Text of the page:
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Augusto Boer Bront
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Location: Cividale del Friuli (UD) Italy
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PostPosted: Wed 28 Nov, 2012 2:19 pm    Post subject: Making a DelTin Thoughter         Reply with quote

The title says it all.
A friend of mine owns this sword http://www.kultofathena.com/product.asp?item=...alf+Sword, and he wants to make it "battle ready".
He arleady sparred with it and the results were disastrous. The edges were badly damaged and now the sword isn't that beautiful anymore. Grinding the edges isn't enought because the dentrs are so profound they are still there.
I own a gas forge that reaches 1200C and I'm training to becoma a blacksmith, so my friend asked me to"save his sword". He doesen't want to purchase another sword, not untlill everithing to save it hasn't been done.
So he wants me to do tree things: harden the blade, and/or shorten the blade so it cannont snap off easily, and/or making the edges more thick firging them on hot.
Any advice?

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Johan Gemvik




Location: Stockholm, Sweden
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PostPosted: Wed 28 Nov, 2012 3:01 pm    Post subject:         Reply with quote

Saving the sword may turn out to be rather difficult. I'd suggest making a new blade from scratch in a steel alloy you know what it is and that it can take a proper temper and use the original fittings. That'll keep with the look and spirit of the original but with a good blade.
The way I'd do it was get a Tinker line bastard sword bare blade from KOA and put the fittings from this one on it. Will look very similar but be sharp and HRC around 50 in the cutting edge. That would be the easy way. Easy isn't always the right way to go though.


But really, if you're thinking of re-working the blade, you should ask Owen Bush for advice, he's a great bladesmith and may have some ideas on this. I hardly claim to be a swordsmith of any sort but he is, maybe there is a way to save it I don't know about.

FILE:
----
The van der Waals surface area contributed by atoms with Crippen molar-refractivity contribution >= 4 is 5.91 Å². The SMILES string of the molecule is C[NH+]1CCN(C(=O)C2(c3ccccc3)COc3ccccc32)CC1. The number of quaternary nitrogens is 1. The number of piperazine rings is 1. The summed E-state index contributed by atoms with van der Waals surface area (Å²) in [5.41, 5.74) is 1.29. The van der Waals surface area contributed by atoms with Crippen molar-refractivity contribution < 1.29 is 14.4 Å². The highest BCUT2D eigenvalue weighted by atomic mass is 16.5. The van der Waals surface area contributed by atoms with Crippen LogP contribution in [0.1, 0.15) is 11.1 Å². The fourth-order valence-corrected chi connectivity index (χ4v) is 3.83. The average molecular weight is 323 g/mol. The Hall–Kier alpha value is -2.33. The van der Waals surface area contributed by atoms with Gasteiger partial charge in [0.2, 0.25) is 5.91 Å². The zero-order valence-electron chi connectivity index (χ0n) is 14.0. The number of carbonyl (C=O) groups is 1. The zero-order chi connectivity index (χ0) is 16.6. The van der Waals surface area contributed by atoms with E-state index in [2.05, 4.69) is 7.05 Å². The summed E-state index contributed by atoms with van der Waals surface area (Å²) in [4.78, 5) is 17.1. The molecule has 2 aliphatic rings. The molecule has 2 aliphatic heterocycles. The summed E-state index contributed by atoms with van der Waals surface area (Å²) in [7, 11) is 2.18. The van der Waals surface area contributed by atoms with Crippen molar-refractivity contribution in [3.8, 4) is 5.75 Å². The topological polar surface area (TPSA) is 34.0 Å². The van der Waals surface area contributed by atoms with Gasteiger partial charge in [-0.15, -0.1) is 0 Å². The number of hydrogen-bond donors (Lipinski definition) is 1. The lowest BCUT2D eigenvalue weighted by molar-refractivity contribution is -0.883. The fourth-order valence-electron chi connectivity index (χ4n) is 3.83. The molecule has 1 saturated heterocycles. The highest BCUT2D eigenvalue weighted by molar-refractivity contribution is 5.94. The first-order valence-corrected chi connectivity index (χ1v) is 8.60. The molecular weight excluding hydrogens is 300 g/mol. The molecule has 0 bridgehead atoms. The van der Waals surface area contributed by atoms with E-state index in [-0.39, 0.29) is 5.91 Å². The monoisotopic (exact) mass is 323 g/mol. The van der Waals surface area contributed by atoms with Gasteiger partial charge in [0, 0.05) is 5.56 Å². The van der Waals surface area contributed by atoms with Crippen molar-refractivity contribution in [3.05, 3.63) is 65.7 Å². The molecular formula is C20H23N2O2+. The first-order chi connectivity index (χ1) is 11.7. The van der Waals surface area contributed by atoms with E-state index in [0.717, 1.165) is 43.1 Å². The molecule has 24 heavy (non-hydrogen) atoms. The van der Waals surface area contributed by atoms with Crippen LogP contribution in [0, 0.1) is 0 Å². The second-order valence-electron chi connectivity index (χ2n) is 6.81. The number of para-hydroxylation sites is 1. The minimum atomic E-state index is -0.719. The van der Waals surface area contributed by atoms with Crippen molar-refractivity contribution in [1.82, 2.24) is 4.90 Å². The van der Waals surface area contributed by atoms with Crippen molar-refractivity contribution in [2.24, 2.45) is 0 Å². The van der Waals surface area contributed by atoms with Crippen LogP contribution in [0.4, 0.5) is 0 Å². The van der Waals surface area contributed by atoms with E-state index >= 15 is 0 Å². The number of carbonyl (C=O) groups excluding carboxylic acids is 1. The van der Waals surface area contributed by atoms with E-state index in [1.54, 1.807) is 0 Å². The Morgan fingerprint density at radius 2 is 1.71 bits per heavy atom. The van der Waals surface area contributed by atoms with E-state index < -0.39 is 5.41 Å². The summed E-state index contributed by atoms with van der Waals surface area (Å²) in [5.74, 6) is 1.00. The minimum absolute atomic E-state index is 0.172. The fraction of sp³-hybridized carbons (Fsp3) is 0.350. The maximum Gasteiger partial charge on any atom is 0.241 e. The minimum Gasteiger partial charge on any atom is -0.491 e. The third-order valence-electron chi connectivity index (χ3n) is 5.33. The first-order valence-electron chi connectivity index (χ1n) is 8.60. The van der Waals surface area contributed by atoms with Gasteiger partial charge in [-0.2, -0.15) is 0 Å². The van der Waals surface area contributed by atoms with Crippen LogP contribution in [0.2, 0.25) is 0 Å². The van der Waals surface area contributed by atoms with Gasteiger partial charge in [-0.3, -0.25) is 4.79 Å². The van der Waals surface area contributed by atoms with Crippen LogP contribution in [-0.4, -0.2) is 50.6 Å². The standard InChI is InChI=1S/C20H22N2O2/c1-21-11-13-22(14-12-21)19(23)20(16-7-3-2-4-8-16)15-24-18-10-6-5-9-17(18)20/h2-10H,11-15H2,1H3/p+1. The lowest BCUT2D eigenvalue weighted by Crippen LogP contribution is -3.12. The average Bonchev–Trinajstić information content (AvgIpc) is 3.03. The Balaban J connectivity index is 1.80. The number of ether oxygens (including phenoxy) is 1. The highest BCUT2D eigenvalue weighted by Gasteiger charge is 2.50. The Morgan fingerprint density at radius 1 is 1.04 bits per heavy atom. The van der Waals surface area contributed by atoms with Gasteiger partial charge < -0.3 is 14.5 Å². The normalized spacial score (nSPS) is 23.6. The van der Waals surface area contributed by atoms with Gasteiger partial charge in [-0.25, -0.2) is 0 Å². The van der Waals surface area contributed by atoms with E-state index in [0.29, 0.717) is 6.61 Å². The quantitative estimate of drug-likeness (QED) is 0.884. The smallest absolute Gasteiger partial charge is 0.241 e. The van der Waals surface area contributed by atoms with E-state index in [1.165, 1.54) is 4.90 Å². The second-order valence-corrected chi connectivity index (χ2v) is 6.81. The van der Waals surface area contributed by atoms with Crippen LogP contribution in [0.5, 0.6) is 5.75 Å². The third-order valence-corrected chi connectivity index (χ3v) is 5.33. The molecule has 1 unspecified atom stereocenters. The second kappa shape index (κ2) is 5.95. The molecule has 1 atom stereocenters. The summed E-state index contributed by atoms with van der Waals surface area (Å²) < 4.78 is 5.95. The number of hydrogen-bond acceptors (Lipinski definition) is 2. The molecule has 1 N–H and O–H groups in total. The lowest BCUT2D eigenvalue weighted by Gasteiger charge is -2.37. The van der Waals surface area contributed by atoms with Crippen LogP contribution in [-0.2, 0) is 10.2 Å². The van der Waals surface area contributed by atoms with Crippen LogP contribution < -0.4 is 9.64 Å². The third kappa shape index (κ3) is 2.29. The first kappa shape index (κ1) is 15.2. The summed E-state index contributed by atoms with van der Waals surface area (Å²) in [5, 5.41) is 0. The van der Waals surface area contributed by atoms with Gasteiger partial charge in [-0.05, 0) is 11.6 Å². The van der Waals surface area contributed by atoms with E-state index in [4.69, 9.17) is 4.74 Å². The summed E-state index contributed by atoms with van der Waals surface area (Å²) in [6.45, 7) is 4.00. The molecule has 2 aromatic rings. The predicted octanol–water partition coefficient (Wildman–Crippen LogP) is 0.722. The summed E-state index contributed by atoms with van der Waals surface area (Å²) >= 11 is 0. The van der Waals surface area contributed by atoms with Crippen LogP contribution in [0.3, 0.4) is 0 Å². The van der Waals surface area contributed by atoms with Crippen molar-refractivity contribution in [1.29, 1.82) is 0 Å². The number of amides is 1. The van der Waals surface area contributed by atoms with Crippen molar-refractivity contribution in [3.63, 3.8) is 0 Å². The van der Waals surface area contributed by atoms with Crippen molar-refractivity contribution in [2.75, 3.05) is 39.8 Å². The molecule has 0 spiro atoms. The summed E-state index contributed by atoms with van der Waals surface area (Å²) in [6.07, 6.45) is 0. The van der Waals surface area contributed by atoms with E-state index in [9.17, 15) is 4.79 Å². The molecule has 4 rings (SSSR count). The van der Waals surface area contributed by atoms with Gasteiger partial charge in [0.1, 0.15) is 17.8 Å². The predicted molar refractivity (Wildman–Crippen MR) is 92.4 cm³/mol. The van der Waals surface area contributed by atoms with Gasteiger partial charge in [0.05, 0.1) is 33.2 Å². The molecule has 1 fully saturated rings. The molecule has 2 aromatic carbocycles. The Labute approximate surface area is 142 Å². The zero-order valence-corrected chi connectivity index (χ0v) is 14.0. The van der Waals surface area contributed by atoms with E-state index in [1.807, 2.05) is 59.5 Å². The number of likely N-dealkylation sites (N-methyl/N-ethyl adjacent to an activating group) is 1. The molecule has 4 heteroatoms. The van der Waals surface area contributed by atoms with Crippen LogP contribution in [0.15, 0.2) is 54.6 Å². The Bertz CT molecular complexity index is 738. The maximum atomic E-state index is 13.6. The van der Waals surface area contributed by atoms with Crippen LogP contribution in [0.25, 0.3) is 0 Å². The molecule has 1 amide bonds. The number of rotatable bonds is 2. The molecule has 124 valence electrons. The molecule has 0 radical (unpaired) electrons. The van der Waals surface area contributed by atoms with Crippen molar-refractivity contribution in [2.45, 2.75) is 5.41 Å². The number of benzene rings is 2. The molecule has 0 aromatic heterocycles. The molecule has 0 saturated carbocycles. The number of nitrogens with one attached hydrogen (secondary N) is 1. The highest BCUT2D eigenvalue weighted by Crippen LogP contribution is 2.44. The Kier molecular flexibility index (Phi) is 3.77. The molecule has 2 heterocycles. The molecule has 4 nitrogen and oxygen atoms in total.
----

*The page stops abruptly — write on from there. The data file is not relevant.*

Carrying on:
"The Dwarf sees farther than the Giant when he has the giant's shoulder to mount on" -Coleridge
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Anders Backlund




Location: Sweden
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PostPosted: Wed 28 Nov, 2012 3:29 pm    Post subject:         Reply with quote

Wait, aren't Del Tin swords already designed for reenactment swordplay? "Well-tempered chrome-vanadium steel, 50 HRC"?

It sounds like your friend either got one with faulty heat treatment (in which case he should ask for a new one or a refund) or gravely misused it.

The sword is an ode to the strife of mankind.

"This doesn't look easy... but I bet it is!"
-Homer Simpson.
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Augusto Boer Bront
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Location: Cividale del Friuli (UD) Italy
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PostPosted: Wed 28 Nov, 2012 3:37 pm    Post subject:         Reply with quote

The fact it that deltin's blade are too thin. He can made them 1mm thicker but my friend's sword isn't one of them. DelTin are good agains other DelTins, but for what I understood he uset it a couple of time agains a generic basher (if I remember well the other sword was thicker, hence all the "injuries")
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Tim Harris
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Location: Melbourne, Australia
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PostPosted: Wed 28 Nov, 2012 6:39 pm    Post subject:         Reply with quote

Augusto,

I'd be very cautious about reworking a blade that's already been heat-treated. Based solely on my own experience, I think it adds a level of unpredictability. I have had a couple of my own blades professionally re-treated after showing signs of being too soft: one blade snapped while being re-hilted, and another one took a sideways (sabre) curve.